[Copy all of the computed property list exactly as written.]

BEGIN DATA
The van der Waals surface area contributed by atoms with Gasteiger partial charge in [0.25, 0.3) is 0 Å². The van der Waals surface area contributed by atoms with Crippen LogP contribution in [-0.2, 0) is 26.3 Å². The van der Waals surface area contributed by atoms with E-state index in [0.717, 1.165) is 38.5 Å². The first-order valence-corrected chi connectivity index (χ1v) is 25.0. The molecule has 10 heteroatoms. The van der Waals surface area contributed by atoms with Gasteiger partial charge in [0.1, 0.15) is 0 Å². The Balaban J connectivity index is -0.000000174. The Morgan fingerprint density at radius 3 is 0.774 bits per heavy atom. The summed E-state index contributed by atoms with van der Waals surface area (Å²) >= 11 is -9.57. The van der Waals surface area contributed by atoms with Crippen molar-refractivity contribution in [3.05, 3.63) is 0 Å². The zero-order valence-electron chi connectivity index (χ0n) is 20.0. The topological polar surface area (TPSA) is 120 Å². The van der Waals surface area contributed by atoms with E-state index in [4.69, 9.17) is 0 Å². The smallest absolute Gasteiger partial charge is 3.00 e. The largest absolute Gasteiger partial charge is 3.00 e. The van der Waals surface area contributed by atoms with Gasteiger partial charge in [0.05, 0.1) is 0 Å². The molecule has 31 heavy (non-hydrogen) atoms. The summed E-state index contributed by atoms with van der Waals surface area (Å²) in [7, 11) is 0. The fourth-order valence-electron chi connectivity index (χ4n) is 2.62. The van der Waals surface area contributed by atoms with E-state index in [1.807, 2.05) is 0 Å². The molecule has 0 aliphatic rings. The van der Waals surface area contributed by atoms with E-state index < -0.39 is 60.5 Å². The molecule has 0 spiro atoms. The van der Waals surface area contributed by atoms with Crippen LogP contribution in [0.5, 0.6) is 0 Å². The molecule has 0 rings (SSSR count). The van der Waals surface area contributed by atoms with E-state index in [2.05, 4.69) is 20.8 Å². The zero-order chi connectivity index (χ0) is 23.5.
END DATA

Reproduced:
The van der Waals surface area contributed by atoms with Gasteiger partial charge in [0.25, 0.3) is 0 Å². The van der Waals surface area contributed by atoms with Crippen LogP contribution in [-0.2, 0) is 26.3 Å². The van der Waals surface area contributed by atoms with E-state index in [0.717, 1.165) is 38.5 Å². The first-order valence-corrected chi connectivity index (χ1v) is 25.0. The molecule has 10 heteroatoms. The van der Waals surface area contributed by atoms with Gasteiger partial charge in [0.1, 0.15) is 0 Å². The Balaban J connectivity index is -0.000000174. The Morgan fingerprint density at radius 3 is 0.774 bits per heavy atom. The summed E-state index contributed by atoms with van der Waals surface area (Å²) >= 11 is -9.57. The van der Waals surface area contributed by atoms with Crippen molar-refractivity contribution in [3.05, 3.63) is 0 Å². The zero-order valence-electron chi connectivity index (χ0n) is 20.0. The topological polar surface area (TPSA) is 120 Å². The van der Waals surface area contributed by atoms with E-state index in [4.69, 9.17) is 0 Å². The smallest absolute Gasteiger partial charge is 3.00 e. The largest absolute Gasteiger partial charge is 3.00 e. The van der Waals surface area contributed by atoms with Gasteiger partial charge in [0.05, 0.1) is 0 Å². The molecule has 31 heavy (non-hydrogen) atoms. The summed E-state index contributed by atoms with van der Waals surface area (Å²) in [7, 11) is 0. The fourth-order valence-electron chi connectivity index (χ4n) is 2.62. The van der Waals surface area contributed by atoms with E-state index in [1.807, 2.05) is 0 Å². The molecule has 0 aliphatic rings. The van der Waals surface area contributed by atoms with E-state index < -0.39 is 60.5 Å². The molecule has 0 spiro atoms. The van der Waals surface area contributed by atoms with Crippen LogP contribution in [0.5, 0.6) is 0 Å². The molecule has 0 rings (SSSR count). The van der Waals surface area contributed by atoms with E-state index in [2.05, 4.69) is 20.8 Å². The zero-order chi connectivity index (χ0) is 23.5.